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find an echo in Clark’s poems. The writing is not some grand literary endeavour but, like a jig or a slow air, something that matters without lasting too long.

The music of language contributes to the form of the poems in other ways too. Many of Thomas A. Clark’s poems do not use punctuation, yet the rhythm of the phrasing and the sense of what is being said mean its absence does not feel like a loss.

The opening stanza of ‘at dusk & at dawn’ gives a good illustration of Thomas A. Clark’s approach to form:

5 2

F e a t u r e s /

W e l t o n before the day begins or when the business of the day is over there are intervals densities of blue or grey when you stand on the brink of a different possibility a stillness that opens out into clarity or a subtlety that folds back into stillness again you might almost touch it an occasion in the air as steady as a great tree branching into delicate life

It is one of a number of Clark’s poems that use fourteen-line stanzas though, while it may take the form of a sonnet, there is none of the usual formality. Instead, the movement of the poem brings a series of small surprises which might refresh the way we think of things.

The lack of punctuation here is unlike the lack of punctuation in some avant-garde poems where the unsettling of readerly assumptions is the aim. In Clark’s poems, a momentary hesitation might allow the reader a means of sharpening wits, and deepening their connection to the poem.

Another feature common to Clark’s poetry is the use of the second-person pronoun. It is a subtle innovation that opens up a number of possibilities. The poems are not necessarily tied to Clark as a protagonist. While he may, of course, be talking to myself, he might also be addressing a companion. And this technique may be a way of putting the reader at the centre of the action. In that sense it is ‘you’, the reader, who walks up a hill or stands by a loch.

A pithy view might be that Clark’s poems bring together the lyrical elements of folk song and the conceptual approach of concrete poetry in a way that erodes the distinction between those two genres. Even his shortest, most formally playful poems, like ‘the earthly paradise’ or ‘cress & mint’, are rich in imagery and rhythmic phrasing. And the poems that seem to speak most from experience and to be most firmly rooted in nature, such as ‘from a grey notebook’, play with language in ways that create parallels and variations.

Over a lifetime of writing, Thomas A. Clark’s work perhaps aligns more closely to the kind of practice common in the visual arts than to the approach of many poets. The connection may be most evident in his and Laurie Clark’s work in running Cairn, the gallery they first set up in Nailsworth in Gloucestershire and later at their home in Pittenweem in Fife. The connection is there, too, in the integration of Laurie Clark’s drawings with Thomas A. Clark’s poems in many Moschatel publications. Rather than simply illustrating the poems, the drawings give character. Their precision and lyricism matches that of the writing. And over a number of publications, the coherence of the visual and the poetic become gives the body of work a sense of continuity.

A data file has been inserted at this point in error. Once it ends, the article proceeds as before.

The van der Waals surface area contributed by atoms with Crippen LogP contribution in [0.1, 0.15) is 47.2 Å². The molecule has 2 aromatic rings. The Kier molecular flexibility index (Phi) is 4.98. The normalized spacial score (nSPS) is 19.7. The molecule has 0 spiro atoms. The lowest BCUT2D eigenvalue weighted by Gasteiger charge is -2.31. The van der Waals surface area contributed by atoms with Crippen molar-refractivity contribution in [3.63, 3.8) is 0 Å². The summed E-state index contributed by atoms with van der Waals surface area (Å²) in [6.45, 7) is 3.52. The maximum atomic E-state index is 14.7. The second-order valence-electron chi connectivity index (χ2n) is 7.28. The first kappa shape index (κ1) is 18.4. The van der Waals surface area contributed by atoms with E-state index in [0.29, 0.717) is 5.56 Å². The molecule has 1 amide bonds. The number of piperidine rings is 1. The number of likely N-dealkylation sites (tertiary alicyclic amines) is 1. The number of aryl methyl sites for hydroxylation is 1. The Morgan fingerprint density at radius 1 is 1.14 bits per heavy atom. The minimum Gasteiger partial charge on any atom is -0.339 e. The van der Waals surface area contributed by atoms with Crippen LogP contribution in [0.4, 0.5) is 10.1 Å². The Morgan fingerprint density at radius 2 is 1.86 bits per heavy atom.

The bringing together of poetry and visual art is also an element of the influence Ian Hamilton Finlay has had on Thomas A. Clark’s work. This influence may be felt both in the poetry and in the way Finlay’s Wild Hawthorn Press may be seen as providing the example that Moschatel has followed.

A sharp insight into that influence is given in the approach to the materiality of the poem, revealed by Thomas A. Clark in conversation with David Bellingham at a symposium on Clark’s work held at the Scottish Poetry Library in Edinburgh in 2016:

Ian Hamilton Finlay, who in the mid-sixties, about the time that I first met him, made this astonishing little discovery that if you took a piece of card, and folded it in half, it could stand up and support itself. And then if you take the words and put them on the front of the card, something equally astonishing happens, which is that poetry comes out of the imaginative space, out of literary space, and into actual space.1

This refusal of literary space has a parallel in the ways in which Moschatel publications have been offered for sale. Without spines or ISBN numbers, much of Clark’s poetry has been unavailable through bookshops, and it has been either from Thomas A. Clark himself at poetry readings or from Laurie Clark at small publishers’ fairs or artists’ book events that readers have been able to get hold of the work.

The ways in which Moschatel books are produced and sold might be understood as being a good fit for the modesty and intimacy of the poems. In refusing the conventions of production and exchange in this way, the press may be thought of as offering a quietly radical alternative to the practices of mainstream publishing. Taken together, the ethic of the press and the aesthetic of the writing offer readers a unique approach to how the practice of poetry might be carried out.

Note 1 Bellingham D., ‘Thomas A. Clark in Conversation with David Bellingham’, Journal of British and Irish Innovative Poetry 11(1). (2019) bip.756

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